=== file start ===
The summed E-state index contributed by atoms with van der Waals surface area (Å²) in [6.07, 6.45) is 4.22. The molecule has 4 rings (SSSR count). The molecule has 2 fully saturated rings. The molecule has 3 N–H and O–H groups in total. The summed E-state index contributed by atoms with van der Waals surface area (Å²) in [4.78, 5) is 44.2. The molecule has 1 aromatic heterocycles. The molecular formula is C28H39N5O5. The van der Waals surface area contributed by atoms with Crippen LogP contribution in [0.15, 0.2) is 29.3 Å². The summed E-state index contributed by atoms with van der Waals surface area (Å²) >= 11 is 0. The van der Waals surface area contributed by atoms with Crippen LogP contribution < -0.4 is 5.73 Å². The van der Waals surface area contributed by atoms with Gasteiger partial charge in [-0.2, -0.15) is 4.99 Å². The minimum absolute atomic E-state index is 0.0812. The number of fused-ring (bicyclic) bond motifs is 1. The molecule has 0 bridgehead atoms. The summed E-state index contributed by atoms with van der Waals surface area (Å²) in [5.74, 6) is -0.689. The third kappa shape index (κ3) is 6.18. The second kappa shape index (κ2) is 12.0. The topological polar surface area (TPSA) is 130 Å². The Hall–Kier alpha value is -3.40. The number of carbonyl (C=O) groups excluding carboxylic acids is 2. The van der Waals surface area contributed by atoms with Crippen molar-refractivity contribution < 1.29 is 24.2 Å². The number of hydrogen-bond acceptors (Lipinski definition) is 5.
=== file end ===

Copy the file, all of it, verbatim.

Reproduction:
The summed E-state index contributed by atoms with van der Waals surface area (Å²) in [6.07, 6.45) is 4.22. The molecule has 4 rings (SSSR count). The molecule has 2 fully saturated rings. The molecule has 3 N–H and O–H groups in total. The summed E-state index contributed by atoms with van der Waals surface area (Å²) in [4.78, 5) is 44.2. The molecule has 1 aromatic heterocycles. The molecular formula is C28H39N5O5. The van der Waals surface area contributed by atoms with Crippen LogP contribution in [0.15, 0.2) is 29.3 Å². The summed E-state index contributed by atoms with van der Waals surface area (Å²) >= 11 is 0. The van der Waals surface area contributed by atoms with Crippen LogP contribution < -0.4 is 5.73 Å². The van der Waals surface area contributed by atoms with Gasteiger partial charge in [-0.2, -0.15) is 4.99 Å². The minimum absolute atomic E-state index is 0.0812. The number of fused-ring (bicyclic) bond motifs is 1. The molecule has 0 bridgehead atoms. The summed E-state index contributed by atoms with van der Waals surface area (Å²) in [5.74, 6) is -0.689. The third kappa shape index (κ3) is 6.18. The second kappa shape index (κ2) is 12.0. The topological polar surface area (TPSA) is 130 Å². The Hall–Kier alpha value is -3.40. The number of carbonyl (C=O) groups excluding carboxylic acids is 2. The van der Waals surface area contributed by atoms with Crippen molar-refractivity contribution < 1.29 is 24.2 Å². The number of hydrogen-bond acceptors (Lipinski definition) is 5.